What did you like best about this story?

The Summons writing put me there. I can see the old decrepit house. The storage units, the yacht. The brethren is a quirky prison story with a presidential run that you could actually believe, almost like Wag the Dog.

How could the performance have been better?

The read is too dramatic, every sentence for the Brethren. Narrator needs to vary based on the plot line, not the particular words being read. The Summons was Ok, but a little dry. The imitations of several people all sounded like the same person.

Did The Summons & The Brethren inspire you to do anything?

Look for more John Grisham

Any additional comments?

The way they were packaged was strange with both books combined. Chapters did not start over but kept going when switching to the Brethren.

5 of 5 people found this review helpful

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  • Story
  • Michael
  • Stockton, CA, United States
  • 10-08-12

Great Performance

Would you consider the audio edition of The Summons & The Brethren to be better than the print version?

I did not read the print version, but the audio of the summons was great.

Did the plot keep you on the edge of your seat? How?

The plot in the summons kept you alert, the brethren left a lot to be desired.

What about Frank Muller and Michael Beck ’s performance did you like?

Both are excellent performers.

Any additional comments?

The summons was an excellent book, the brethren left me hanging. I would not purchase books which are connected together again, just did not like that format.

9 of 10 people found this review helpful

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  • Story

Really like the 1st story.

Would you try another book from John Grisham and/or Frank Muller and Michael Beck ?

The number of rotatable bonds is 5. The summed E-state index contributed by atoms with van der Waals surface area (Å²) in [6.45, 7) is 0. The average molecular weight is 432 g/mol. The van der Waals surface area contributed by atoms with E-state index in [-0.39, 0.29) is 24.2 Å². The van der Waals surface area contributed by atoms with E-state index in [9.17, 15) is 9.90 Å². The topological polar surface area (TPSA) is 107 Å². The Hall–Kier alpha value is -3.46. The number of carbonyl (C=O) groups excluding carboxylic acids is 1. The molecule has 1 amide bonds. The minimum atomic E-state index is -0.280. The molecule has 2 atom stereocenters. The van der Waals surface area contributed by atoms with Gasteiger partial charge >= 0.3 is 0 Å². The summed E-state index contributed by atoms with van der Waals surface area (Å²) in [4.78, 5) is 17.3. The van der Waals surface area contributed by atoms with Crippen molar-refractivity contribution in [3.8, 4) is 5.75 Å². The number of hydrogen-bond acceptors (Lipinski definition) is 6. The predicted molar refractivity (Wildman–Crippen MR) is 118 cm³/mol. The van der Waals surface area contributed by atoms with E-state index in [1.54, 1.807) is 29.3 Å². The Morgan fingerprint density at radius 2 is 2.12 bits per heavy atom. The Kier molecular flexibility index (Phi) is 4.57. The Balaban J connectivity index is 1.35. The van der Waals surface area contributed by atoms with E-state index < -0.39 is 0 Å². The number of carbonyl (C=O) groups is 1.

Yes I would.

What was most disappointing about John Grisham’s story?

I did not like the 2nd story of the book. I could not finish listen .

Which scene was your favorite?

The First story was awesome .

Could you see The Summons & The Brethren being made into a movie or a TV series? Who should the stars be?

No. I had a hard time getting into this story.

3 of 3 people found this review helpful

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If you enjoy whispers...

If you could sum up The Summons & The Brethren in three words, what would they be?

Performance needs work.

What do you think the narrator could have done better?

Michael Beck did a wonderful job, however Frank Muller was a regrettable choice. He has a bizarre habit of ending every sentence in almost a whisper while breathing slightly heavier. It's incredibly annoying and really spoiled the novel for me. I can't imagine who would enjoy this and why he intentionally does this.

2 of 2 people found this review helpful

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  • Susan
  • Boise, ID, United States
  • 02-20-13

Two good listens

This was the first time I listened to the Summons a good story. Now I have read the Brethren when it was first published. Now I have the audible I enjoy the book often. I think it is my favorite Grisham story.

4 of 5 people found this review helpful

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Great!!!

What did you love best about The Summons & The Brethren?

I love the deepness of the story, the characters & that the stories aren't filled with fluff.

Who was your favorite character and why?

Ray Atlee, he is a believable & complex character. He isn't a 1 dimensional & boring.

What does Frank Muller and Michael Beck bring to the story that you wouldn’t experience if you just read the book?

I like the audible drama of listening to the book. Reading it wouldn't have given me the same feeling.

Did you have an extreme reaction to this book? Did it make you laugh or cry?

No & no crying

Any additional comments?

The only disappointment was how sterile the endings of both books are. The endings were just matter of fact BAM, the end. Other than that really great books.

1 of 1 people found this review helpful